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Last Updated:[24-03-2010 02:12:04 EDT] Zoom in Zoom out Back to Tradenews

Canadians Urge Export Ban and Human Right Status for Water

tradenews On the World Water Day, the Canadians have brought up the long pending issue of water regulation and export ban before Prime Minister Stephen Harper to prevent the country being wiped out of limited fresh water resources. The Council of Canadians has delivered more than 56,000 petitions to Harper's office calling for a National Water Policy that bans bulk water exports, protects Canada's fresh water resources, and recognizes access to water as a human right.

Furthermore, there was concerted effort from a broad-based coalition of organizations in Nova Scotia, a Canadian province, with similar demands urged its premier Darrell Dexter to immediately take actions to counter a number of water issues. The coalition with ‘Turn on the Tap and Ditch the Bottle’ slogan presented the provincial government, a costless three-pronged formula to protect water resources of the province.

The coalition head Danny Cavanagh lashed out at the commercialization of water by saying there is simply no excuse for using bottled water where perfectly good tap water is available. Likewise, Jocelyne Rankin of the Ecology Action Centre said Groundwater was inextricably linked to surface water and over-pumping could cause dramatic declines in water levels, affecting wildlife habitat and recreational and fishing opportunities.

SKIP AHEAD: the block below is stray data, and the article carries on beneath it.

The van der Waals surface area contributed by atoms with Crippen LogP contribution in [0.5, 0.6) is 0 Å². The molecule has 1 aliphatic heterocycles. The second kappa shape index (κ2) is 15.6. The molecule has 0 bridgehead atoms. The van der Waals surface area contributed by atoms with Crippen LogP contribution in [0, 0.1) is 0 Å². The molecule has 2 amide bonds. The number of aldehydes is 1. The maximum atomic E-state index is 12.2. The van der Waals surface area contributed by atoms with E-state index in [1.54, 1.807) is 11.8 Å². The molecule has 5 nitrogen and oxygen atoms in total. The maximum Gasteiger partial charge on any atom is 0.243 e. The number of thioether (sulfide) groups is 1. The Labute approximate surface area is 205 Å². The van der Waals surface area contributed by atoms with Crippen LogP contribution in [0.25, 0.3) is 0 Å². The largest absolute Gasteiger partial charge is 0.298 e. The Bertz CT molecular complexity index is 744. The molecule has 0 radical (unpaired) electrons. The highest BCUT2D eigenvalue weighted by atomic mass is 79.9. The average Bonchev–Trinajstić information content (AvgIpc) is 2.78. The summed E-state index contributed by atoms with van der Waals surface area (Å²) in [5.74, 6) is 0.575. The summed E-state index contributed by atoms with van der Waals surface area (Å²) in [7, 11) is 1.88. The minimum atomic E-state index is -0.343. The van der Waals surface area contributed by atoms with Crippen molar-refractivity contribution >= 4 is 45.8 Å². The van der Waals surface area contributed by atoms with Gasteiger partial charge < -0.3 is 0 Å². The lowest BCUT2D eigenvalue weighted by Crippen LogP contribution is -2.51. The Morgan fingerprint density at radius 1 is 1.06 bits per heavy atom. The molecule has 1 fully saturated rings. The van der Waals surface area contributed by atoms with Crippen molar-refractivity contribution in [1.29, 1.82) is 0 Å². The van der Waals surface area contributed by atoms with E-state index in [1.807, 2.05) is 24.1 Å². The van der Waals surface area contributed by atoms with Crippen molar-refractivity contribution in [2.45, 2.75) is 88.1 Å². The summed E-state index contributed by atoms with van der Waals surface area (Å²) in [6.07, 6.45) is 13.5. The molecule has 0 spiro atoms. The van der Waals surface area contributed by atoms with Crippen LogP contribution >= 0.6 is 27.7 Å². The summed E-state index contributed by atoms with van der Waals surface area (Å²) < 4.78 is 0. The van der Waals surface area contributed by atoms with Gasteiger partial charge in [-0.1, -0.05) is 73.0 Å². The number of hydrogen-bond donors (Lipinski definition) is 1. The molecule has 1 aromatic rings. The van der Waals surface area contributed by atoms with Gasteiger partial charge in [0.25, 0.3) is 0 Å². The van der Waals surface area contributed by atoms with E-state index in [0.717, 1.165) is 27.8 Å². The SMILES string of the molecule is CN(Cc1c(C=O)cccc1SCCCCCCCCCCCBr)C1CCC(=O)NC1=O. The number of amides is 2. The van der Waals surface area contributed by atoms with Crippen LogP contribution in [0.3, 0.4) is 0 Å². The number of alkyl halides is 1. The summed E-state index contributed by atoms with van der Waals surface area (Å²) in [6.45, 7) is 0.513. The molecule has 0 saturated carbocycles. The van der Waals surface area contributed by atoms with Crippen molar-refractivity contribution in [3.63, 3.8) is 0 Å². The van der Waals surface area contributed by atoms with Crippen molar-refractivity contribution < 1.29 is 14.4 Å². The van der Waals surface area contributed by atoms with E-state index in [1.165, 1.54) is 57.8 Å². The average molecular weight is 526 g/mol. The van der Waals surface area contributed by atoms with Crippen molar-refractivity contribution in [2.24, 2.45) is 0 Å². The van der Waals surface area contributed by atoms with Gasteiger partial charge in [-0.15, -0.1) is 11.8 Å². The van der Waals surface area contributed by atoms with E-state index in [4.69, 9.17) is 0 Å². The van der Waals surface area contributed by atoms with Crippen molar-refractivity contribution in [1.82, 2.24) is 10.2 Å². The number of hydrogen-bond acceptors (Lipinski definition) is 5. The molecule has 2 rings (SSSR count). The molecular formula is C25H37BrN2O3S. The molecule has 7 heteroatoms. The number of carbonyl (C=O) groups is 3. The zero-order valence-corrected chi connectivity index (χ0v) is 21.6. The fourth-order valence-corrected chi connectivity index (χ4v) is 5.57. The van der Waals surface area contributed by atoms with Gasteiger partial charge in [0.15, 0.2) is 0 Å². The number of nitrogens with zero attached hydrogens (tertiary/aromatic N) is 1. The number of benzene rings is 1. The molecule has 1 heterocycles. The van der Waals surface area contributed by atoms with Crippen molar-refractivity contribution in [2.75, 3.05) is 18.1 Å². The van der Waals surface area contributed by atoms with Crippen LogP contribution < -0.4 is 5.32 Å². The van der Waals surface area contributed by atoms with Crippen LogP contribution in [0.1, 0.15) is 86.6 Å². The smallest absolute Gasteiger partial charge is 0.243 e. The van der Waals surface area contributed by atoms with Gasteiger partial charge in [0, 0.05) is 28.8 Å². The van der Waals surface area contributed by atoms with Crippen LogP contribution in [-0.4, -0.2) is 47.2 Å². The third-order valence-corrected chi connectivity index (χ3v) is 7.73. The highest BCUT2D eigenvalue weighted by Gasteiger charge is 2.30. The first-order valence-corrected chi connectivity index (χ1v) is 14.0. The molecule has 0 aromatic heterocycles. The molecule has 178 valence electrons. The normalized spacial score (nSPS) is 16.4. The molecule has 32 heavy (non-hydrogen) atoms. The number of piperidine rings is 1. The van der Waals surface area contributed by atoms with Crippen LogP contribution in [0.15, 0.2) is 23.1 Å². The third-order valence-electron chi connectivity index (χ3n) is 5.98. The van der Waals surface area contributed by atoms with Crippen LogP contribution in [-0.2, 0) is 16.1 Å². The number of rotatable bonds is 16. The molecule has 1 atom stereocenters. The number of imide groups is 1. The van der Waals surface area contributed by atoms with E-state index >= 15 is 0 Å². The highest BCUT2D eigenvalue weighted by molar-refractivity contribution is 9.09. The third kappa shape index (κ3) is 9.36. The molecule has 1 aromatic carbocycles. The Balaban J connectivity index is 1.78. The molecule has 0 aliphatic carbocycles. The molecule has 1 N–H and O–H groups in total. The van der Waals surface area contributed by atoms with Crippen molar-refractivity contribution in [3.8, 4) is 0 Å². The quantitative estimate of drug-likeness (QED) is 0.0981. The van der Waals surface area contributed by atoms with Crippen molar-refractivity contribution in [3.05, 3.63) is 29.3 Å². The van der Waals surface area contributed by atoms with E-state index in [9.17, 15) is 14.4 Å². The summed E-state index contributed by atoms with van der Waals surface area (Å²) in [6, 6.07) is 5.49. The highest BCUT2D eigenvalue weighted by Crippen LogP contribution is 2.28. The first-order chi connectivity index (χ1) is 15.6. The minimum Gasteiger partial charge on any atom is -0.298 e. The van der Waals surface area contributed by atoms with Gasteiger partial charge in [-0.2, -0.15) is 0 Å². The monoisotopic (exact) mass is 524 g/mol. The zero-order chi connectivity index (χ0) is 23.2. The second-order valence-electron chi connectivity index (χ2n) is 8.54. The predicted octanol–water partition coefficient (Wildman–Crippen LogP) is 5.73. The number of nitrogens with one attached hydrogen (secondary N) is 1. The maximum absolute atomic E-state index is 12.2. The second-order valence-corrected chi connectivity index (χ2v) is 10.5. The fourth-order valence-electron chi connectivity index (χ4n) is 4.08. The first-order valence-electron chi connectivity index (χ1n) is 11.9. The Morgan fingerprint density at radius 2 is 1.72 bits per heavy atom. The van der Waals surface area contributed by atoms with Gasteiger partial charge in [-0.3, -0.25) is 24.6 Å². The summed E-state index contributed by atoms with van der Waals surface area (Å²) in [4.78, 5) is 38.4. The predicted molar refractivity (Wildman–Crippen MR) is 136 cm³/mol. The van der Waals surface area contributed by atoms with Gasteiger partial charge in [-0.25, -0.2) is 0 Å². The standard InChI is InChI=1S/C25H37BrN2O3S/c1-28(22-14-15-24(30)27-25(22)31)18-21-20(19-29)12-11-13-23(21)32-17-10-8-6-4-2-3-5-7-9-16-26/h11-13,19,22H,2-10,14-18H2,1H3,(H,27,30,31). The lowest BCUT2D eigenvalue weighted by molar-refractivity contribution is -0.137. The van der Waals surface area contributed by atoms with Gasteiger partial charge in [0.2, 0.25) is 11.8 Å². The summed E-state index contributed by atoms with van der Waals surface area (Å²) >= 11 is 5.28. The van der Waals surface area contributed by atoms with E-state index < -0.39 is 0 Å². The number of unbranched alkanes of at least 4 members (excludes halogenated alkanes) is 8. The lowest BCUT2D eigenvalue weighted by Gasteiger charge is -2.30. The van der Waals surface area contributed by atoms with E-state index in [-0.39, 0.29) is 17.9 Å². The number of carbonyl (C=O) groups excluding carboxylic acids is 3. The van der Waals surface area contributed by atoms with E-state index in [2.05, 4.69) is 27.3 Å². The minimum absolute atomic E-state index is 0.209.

Both groups have identified that water should be made as a human right which would empower citizens to contest on every abuse of this rare depleting resource. The recognition of water as a human right in international law would allow the United Nations (UN) to monitor the progress of states in realizing the right to water, and to hold governments accountable. The Canadian government has consistently opposed the recognition of water as a human right at various UN venues in the past.

According to sources, about 90 Canadians die every year from water-borne diseases, and it is feared if government continues to allow water exports citizens will be deprived of safe and clean water. Bulk water exports and diversions would leave Canada’s water vulnerable to environmental depletion and international trade challenges, which could permanently open the sluice gates to some of the parched US states. In water parlance, a country like Canada which is built on the myth of abundance of fresh water has in fact just one percent renewable water resources, and this seemed to have worked in favour to draw such a huge support for the cause.

By Jose Roy

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